Rapid catchment assessments – an opportunity for appropriate management?

Early this month the Green’s David Shoebridge and Labour’s Penny Sharpe asked several forestry associated questions in NSW parliament. Included in the issues were koalas, the ‘Murrah Reserves’, their management and the following questions from Ms Sharpe.

(1) What steps is the Environment Protection Authority taking to ensure that the principles of Ecologically Sustainable Forest management are implemented in accordance with the Integrated Forestry Operating Approval, to redress Bell Miner Associated Dieback?,
(2) What actions have been taken to identify and map all affected and susceptible areas? (a) What is the timeframe in which this will happen

Answers to the questions aren’t due until April 13. However, next week Bega Shire Council and the OE&H will be holding ‘community drop-in sessions‘, providing progress on the Rapid Catchment Assessments for Cuttagee Lake, Nelsons and Middle Lagoons.

forests and koalas middle and nelsons

According to Council’s Coastal Management Officer, Kyran Crane “ . . . The aim of these assessments is to target environmental issues within the estuary and catchment and to suggest targeted actions to remediate these issues,”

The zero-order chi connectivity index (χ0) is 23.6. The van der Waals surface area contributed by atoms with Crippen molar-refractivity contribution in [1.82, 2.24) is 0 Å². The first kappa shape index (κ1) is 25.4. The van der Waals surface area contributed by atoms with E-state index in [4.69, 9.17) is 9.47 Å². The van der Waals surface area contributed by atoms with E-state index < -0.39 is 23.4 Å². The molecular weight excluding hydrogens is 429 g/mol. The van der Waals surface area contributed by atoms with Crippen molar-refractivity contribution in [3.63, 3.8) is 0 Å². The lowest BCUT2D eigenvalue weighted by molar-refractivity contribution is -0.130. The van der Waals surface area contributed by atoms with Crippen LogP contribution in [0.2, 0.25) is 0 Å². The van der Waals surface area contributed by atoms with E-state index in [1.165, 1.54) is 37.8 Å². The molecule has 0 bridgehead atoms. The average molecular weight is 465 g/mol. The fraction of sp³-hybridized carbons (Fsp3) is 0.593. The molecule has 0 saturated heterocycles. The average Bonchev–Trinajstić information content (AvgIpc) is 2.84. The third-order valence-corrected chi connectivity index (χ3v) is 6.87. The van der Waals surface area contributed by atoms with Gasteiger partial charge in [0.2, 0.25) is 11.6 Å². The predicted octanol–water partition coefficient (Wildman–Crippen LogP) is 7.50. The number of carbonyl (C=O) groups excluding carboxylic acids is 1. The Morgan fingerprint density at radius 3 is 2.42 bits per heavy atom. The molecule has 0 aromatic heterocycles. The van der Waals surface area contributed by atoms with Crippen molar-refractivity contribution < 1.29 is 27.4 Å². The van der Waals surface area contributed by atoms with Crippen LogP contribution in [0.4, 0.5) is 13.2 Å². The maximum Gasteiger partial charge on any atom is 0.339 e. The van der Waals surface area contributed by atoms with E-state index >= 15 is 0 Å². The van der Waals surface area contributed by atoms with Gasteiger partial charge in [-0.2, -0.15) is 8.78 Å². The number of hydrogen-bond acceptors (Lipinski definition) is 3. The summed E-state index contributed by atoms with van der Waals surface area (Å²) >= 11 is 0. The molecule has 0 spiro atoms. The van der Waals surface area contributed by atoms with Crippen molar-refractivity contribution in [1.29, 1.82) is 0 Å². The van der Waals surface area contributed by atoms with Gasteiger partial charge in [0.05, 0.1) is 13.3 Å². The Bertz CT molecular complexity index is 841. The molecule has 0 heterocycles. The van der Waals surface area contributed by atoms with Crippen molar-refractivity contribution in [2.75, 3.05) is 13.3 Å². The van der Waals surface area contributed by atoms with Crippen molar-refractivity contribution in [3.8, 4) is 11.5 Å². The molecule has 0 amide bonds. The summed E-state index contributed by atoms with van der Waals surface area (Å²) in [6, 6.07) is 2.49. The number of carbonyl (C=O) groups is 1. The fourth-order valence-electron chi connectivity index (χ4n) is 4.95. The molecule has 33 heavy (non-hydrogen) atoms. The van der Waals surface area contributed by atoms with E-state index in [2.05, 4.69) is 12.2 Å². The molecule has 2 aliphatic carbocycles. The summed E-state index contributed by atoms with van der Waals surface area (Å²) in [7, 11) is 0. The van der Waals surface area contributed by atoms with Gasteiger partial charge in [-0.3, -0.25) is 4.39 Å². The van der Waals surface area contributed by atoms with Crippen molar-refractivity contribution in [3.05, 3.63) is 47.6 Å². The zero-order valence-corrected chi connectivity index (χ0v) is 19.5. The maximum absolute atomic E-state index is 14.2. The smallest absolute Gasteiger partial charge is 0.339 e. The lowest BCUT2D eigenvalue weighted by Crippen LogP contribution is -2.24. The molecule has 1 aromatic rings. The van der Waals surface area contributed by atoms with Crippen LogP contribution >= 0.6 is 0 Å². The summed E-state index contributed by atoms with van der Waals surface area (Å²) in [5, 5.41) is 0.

Exactly what can be expected from the assessments is unclear, although it would be unacceptable if issues like BMAD or extensive canopy die-back across tenures, as in the graphic above, were not considered.
So it was interesting to read a letter from the South East Timber Association, concerned that turning State Forest into reserve may not help koalas. According to association president Stephen Pope ” . . . SETA will be taking great interest in what changes will be made to current reserve management systems to ensure long term survival of koalas on the NSW South Coast. ”
SETA can be assured that others also have an interest in management systems aimed at beginning to address the known threats to koalas.

Of course this proposed management will require funds and according to the latest Australia Institute report on native forest logging, current funding continues to prop up a doomed industry. So it seems reasonable that these funds could be diverted to more appropriate management.

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